“Blockchain is changing the way companies approach trust and transparency,” said Adam Caplan, Salesforce’s SVP of emerging technology. “Lamborghini is a perfect example of this – we’re excited to see how such an iconic brand is able to innovate and transform the vintage car market with a cutting edge technology like Salesforce Blockchain.”
The UK Jurisdiction Taskforce of the LawTech Delivery Panel this week published a legal statement recommending that crypto-assets be treated as tradable property, while smart contracts should be considered “enforceable agreements” under English law.
The 46-page statement said that: “Crypto-assets, including but not restricted to, virtual currencies, can be treated in principle as property […] smart contracts are capable of satisfying the requirements of contracts in English law and are thus enforceable by the courts. Statutory requirements for a signature can be met by techniques such as private key encryption.”
The LawTech Delivery Panel is a team of industry experts and leading figures from the UK government and the judiciary. Its aim is to help the UK legal sector grow and fulfil its potential. Chris Bushell, a partner in the disputes practice at Herbert Smith Freehills, the international firm, noted that the statement does not have legal status, but the clarification that crypto-assets were to be treated “in principle” as property does “take us one step further along in the legal analysis”.
There's still a long way to go, though. Dorothy Livingston, chairman of the City of London Law Society’s Financial Law committee, agreed that the statement provided helpful guidance those looking to invest in crypto-assets, but noted that “there are a number of complex legal questions which have not been addressed which will ultimately need a response from the English courts or legislature”. Hopefully we'll see those addressed soon.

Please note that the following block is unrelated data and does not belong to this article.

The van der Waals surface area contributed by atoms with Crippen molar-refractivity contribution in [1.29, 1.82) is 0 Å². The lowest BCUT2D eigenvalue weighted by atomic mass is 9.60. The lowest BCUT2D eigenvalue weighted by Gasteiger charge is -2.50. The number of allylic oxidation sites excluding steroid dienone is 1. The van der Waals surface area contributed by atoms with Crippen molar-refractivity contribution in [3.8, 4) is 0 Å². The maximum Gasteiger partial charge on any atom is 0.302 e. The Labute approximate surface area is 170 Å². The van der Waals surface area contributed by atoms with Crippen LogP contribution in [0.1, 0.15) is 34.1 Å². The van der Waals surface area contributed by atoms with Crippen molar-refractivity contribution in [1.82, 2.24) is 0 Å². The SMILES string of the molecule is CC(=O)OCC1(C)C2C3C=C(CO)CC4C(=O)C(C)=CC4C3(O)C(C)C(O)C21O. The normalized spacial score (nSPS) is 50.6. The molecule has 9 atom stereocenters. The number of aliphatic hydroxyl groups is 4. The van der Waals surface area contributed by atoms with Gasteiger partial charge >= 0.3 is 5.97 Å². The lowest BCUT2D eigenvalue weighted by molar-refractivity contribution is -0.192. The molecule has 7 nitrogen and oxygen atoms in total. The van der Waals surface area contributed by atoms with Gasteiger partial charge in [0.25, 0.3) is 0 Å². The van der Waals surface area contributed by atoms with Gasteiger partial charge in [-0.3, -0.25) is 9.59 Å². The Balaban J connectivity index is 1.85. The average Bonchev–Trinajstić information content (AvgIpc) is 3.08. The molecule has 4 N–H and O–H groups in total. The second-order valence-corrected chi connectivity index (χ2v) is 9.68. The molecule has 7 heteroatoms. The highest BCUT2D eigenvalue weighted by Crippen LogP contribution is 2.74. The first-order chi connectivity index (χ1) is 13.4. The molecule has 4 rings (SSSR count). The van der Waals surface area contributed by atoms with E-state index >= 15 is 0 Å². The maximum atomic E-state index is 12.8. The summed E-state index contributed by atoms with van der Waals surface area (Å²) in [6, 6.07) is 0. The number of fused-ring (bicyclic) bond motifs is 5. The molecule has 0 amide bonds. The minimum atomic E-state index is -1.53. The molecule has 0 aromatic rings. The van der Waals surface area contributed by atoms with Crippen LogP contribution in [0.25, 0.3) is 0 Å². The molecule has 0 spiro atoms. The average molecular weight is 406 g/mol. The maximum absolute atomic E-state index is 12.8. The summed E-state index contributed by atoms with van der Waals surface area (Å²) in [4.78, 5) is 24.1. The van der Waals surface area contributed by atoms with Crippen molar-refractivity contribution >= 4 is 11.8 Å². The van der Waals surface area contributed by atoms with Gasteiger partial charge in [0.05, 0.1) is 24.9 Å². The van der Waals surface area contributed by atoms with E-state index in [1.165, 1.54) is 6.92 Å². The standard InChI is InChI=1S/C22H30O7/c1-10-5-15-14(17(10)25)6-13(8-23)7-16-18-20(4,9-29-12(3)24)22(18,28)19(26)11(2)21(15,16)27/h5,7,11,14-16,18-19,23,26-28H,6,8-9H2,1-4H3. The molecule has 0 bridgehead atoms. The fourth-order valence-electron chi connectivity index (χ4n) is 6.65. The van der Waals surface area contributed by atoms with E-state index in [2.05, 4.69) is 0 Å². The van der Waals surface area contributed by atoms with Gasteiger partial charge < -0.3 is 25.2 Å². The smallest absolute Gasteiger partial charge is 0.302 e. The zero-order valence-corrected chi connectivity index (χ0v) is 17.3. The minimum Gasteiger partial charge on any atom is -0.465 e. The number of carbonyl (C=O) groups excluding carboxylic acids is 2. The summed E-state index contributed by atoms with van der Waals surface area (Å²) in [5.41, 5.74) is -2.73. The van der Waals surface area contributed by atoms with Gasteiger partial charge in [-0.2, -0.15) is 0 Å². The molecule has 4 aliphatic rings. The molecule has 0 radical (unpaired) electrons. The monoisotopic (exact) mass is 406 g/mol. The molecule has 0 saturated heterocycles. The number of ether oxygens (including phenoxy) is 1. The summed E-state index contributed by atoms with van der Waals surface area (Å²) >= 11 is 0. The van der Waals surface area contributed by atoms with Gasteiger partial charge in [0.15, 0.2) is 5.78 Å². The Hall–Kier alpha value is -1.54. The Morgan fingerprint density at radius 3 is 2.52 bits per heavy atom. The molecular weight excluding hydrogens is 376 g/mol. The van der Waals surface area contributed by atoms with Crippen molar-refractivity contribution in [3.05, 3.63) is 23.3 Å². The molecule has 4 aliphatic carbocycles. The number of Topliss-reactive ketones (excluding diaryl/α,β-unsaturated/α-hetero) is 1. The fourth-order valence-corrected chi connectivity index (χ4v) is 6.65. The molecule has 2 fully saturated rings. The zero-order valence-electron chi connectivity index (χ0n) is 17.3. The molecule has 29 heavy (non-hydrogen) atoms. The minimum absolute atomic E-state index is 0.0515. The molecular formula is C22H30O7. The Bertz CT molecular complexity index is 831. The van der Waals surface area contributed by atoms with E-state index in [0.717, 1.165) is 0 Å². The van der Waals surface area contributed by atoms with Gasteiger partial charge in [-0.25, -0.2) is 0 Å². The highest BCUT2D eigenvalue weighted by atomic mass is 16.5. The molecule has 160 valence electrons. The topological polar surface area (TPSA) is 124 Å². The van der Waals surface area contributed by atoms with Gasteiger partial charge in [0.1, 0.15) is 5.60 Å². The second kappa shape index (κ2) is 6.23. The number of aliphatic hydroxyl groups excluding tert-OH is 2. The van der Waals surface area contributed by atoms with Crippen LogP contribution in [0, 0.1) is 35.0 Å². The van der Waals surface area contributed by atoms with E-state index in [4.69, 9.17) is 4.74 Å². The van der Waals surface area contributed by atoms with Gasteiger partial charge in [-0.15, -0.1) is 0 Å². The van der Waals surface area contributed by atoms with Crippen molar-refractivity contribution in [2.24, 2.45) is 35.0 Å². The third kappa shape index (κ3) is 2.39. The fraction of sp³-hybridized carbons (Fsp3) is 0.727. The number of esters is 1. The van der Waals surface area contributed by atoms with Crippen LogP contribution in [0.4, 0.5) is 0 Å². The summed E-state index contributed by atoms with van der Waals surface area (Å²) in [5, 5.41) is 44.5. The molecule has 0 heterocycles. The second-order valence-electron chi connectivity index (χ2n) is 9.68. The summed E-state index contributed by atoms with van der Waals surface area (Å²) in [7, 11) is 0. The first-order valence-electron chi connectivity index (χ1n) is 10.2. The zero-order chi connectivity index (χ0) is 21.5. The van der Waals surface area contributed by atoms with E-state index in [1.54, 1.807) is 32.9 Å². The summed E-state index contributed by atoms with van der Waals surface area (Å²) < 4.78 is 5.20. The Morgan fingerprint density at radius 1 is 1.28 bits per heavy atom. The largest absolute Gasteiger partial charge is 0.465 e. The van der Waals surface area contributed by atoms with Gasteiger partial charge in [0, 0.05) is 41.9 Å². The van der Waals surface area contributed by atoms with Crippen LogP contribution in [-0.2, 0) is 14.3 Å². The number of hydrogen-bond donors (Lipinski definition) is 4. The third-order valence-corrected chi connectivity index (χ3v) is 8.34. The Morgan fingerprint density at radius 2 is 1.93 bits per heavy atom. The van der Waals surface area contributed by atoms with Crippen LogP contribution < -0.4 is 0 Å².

LongHash debunks ‘one whale’ theory 🐋
You may recall claims made by researchers earlier this month that Bitcoin’s bull run in 2017 was the work of one whale manipulating the price. The study, carried out by John Griffin of the University of Texas and Amin Shams of Ohio State University, claims the run was largely reliant on Tether, a widely used digital token pegged to the US dollar. This week, LongHash researchers released a paper attempting to debunk the claims, citing gaping holes in their rationale. Indeed, they claim that on the contrary, Tether’s potential influence on Bitcoin prices to be maximal during bear, not bull, markets
The article, published on LongHash’s blog, states:
“The paper’s only evidence supporting that Tether is unbacked is a circuitous hypothesis related to how cash management works for Tether auditing. The authors hypothesise that since Tether is due to be audited each month, it needs to sell some of its Bitcoin holdings at the end of each month if large amounts of Tether have been issued that month, which then causes the price of Bitcoin to drop near the end of each month.
“The authors present evidence that out of the 24 months in their sample, the end of month effect is indeed found to be statistically significant. But the paper doesn’t seem to account for other possible reasons why this end of month effect might arise. And the authors admit themselves that once the two most significant months, December 2017 and January 2018, are dropped, end-of-month effect fails to be statistically significant. In other words, this part of their conclusion is based upon two outliers in a small sample size of 24. That isn’t particularly convincing.”